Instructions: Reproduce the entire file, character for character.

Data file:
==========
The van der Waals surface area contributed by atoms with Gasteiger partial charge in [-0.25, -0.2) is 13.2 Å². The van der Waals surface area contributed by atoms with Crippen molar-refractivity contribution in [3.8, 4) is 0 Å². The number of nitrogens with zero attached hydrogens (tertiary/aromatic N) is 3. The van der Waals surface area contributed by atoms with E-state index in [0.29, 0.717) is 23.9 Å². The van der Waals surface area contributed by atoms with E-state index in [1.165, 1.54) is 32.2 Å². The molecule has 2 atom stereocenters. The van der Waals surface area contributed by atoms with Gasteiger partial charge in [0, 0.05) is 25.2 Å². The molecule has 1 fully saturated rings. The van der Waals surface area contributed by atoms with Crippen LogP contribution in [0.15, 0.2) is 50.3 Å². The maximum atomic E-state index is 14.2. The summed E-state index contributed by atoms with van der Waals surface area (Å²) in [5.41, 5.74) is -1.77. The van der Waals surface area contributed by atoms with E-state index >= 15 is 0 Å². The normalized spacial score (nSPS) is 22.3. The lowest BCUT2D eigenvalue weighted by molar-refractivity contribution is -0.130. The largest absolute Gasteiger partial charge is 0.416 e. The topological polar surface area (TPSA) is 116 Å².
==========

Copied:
The van der Waals surface area contributed by atoms with Gasteiger partial charge in [-0.25, -0.2) is 13.2 Å². The van der Waals surface area contributed by atoms with Crippen molar-refractivity contribution in [3.8, 4) is 0 Å². The number of nitrogens with zero attached hydrogens (tertiary/aromatic N) is 3. The van der Waals surface area contributed by atoms with E-state index in [0.29, 0.717) is 23.9 Å². The van der Waals surface area contributed by atoms with E-state index in [1.165, 1.54) is 32.2 Å². The molecule has 2 atom stereocenters. The van der Waals surface area contributed by atoms with Gasteiger partial charge in [0, 0.05) is 25.2 Å². The molecule has 1 fully saturated rings. The van der Waals surface area contributed by atoms with Crippen LogP contribution in [0.15, 0.2) is 50.3 Å². The maximum atomic E-state index is 14.2. The summed E-state index contributed by atoms with van der Waals surface area (Å²) in [5.41, 5.74) is -1.77. The van der Waals surface area contributed by atoms with E-state index >= 15 is 0 Å². The normalized spacial score (nSPS) is 22.3. The lowest BCUT2D eigenvalue weighted by molar-refractivity contribution is -0.130. The largest absolute Gasteiger partial charge is 0.416 e. The topological polar surface area (TPSA) is 116 Å².